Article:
The safety and health committee of the Nevada Mining Association (NMA) recently met with top Mine Safety and Health Administration (MSHA) officials to discuss the safety of Nevada’s underground and surface metal/nonmetal mining operations. Ogletree Deakins attended the meeting.
There were two presentations from MSHA related to underground and surface mining operations. Brian Goepfert, deputy administrator for metal and nonmetal, and Kevin Hirsch, acting district manager for the Western District, each presented on several topics, including ground control, fires, seatbelt usage, escape and evacuation plans, and powered haulage safety. They also answered questions from attendees. MSHA’s representatives expressly stated their desire to collaborate more with mining operators as well as the agency’s willingness to consider safety and health ideas from the NMA. In addition, they stated that MSHA will be kicking off a new initiative on February 4, 2019, regarding large- and small-vehicle collisions. It will be focused on sharing training materials and other best practices, but it will not call for targeted or programmed inspections.
Goepfert and Hirsch answered several questions related to the deployment of autonomous mining equipment in surface and underground mining operations. There is concern among NMA members that the lack of specific regulations related to autonomous equipment is leaving operators with no guidance on whether MSHA will enforce certain rules, such as having to chock the wheels of an autonomous vehicle, or whether a traditional pre-shift examination is required on a machine that conducts a self-diagnosis. MSHA representatives confirmed that unless there is a specific hazard to a miner who may be near the autonomous equipment, MSHA does not consider regulations that are ultimately tied to human safety to be applicable to such a situation. Essentially, MSHA’s position is that standards do not apply when there is no hazard to a human miner.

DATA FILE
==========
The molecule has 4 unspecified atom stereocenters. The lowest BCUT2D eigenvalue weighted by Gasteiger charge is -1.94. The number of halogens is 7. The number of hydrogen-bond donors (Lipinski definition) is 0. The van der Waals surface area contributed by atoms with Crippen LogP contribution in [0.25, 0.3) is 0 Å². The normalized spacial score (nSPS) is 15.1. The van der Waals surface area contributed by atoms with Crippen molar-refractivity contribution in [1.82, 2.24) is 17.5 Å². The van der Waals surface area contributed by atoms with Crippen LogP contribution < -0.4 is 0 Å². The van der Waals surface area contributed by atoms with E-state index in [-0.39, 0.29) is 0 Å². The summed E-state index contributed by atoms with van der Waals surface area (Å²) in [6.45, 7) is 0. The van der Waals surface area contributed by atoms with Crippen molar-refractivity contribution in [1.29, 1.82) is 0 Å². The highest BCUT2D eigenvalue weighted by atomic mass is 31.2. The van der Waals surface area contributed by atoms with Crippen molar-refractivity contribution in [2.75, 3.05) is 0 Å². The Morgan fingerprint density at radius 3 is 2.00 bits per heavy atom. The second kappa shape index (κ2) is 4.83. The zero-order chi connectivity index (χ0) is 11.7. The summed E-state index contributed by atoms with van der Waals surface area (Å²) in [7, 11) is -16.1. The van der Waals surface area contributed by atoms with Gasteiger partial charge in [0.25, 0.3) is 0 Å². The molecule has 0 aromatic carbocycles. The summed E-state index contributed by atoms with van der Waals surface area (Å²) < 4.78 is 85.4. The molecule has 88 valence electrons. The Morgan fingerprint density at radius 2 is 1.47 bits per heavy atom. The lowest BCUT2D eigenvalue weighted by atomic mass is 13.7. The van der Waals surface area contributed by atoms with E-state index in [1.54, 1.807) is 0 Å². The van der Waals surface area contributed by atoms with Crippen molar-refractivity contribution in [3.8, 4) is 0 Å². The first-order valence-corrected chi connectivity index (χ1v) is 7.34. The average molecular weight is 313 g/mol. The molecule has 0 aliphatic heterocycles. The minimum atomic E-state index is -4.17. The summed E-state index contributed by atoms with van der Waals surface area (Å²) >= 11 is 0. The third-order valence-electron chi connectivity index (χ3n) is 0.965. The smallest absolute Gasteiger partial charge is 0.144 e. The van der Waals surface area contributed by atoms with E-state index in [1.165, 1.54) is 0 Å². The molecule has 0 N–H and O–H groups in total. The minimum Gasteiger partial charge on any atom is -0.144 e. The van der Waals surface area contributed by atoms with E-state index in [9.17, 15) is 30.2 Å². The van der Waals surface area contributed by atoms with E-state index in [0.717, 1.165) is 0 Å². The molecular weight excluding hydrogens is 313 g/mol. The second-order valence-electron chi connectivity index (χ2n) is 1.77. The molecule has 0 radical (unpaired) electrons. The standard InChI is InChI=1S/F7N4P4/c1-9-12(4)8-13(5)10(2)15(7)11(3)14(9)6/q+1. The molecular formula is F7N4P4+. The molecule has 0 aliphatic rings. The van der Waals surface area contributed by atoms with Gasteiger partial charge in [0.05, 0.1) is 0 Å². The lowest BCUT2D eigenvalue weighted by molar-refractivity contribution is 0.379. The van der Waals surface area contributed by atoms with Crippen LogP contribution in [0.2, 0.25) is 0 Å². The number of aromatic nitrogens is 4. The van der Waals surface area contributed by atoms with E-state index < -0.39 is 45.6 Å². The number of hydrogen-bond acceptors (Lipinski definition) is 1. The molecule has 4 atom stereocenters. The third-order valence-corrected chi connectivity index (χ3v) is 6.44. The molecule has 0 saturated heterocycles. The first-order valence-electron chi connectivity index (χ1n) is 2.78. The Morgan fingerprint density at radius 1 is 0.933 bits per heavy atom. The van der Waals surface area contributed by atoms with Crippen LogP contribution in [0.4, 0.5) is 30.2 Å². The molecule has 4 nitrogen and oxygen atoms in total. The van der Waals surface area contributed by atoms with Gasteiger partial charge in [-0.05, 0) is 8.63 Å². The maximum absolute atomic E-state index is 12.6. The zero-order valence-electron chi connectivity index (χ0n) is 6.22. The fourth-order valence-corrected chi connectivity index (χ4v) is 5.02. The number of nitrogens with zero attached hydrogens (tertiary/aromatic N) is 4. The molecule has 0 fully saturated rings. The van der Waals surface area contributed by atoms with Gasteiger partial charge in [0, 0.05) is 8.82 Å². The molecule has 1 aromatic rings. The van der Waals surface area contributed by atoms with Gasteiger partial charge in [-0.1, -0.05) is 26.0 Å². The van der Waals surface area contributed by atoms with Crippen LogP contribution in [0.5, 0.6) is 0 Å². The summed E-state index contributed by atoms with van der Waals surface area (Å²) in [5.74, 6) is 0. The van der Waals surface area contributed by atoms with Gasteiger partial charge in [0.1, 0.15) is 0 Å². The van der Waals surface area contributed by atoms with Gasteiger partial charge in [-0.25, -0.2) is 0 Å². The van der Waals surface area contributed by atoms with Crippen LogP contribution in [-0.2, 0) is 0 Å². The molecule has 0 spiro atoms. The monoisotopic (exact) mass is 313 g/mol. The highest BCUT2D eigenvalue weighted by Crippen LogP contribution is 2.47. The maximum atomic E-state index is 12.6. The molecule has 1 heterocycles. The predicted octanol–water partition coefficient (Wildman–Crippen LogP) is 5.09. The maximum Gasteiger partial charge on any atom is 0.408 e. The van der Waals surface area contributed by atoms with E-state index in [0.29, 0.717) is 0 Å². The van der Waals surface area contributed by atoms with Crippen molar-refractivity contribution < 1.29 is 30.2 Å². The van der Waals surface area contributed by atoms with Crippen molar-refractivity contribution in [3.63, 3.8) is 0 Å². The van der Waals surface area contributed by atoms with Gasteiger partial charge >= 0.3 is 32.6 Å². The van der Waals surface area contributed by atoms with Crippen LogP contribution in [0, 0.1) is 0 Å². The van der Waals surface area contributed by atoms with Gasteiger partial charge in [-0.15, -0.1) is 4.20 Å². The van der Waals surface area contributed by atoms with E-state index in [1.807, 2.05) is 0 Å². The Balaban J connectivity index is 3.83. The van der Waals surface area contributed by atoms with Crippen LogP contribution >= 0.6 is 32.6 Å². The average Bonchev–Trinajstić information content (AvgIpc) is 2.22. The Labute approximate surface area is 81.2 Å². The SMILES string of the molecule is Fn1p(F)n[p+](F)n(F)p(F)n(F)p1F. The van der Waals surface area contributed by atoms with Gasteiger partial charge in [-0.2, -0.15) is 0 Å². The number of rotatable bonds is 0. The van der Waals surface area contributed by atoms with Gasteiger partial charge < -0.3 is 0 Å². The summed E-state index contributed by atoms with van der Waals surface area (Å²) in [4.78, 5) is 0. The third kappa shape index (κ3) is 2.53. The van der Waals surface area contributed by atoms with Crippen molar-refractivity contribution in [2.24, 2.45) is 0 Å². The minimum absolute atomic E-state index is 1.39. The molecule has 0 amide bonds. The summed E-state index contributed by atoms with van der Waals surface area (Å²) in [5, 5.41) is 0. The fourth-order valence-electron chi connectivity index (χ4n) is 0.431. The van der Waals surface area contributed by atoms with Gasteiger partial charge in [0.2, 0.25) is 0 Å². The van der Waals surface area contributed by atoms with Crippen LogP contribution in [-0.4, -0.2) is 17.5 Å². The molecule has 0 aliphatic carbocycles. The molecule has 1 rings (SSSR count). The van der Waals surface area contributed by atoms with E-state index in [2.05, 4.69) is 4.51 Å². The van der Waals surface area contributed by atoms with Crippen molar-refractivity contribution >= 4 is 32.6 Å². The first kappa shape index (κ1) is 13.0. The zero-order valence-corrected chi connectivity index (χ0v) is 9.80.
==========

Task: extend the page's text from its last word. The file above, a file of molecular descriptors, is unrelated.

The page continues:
Hirsch indicated that the agency is learning and developing, and that it does not want to get in the way of employers deploying autonomous equipment that can reduce the risk of numerous hazards to humans. To that end, MSHA stated that the industry should not file petitions for modification of certain standards that apply, in MSHA’s view, only when a human is exposed to the risk identified in the standard. Moreover, a MSHA representative stated that operators do not have to file separate Mine IDs for every single piece of autonomous equipment. Further, he stated that if a field office issues a citation related to autonomous vehicle usage where such citation references a standard that is not applicable, MSHA will provide direction that the field office refrain from issuing that citation and that operators should reach out to district managers when necessary so they can intervene.
Finally, MSHA confirmed that it does not presently intend to deploy drones for the purpose of conducting inspections. While its technical support division has a drone for use when needed, as of right now, the agency does not intend to use it regularly.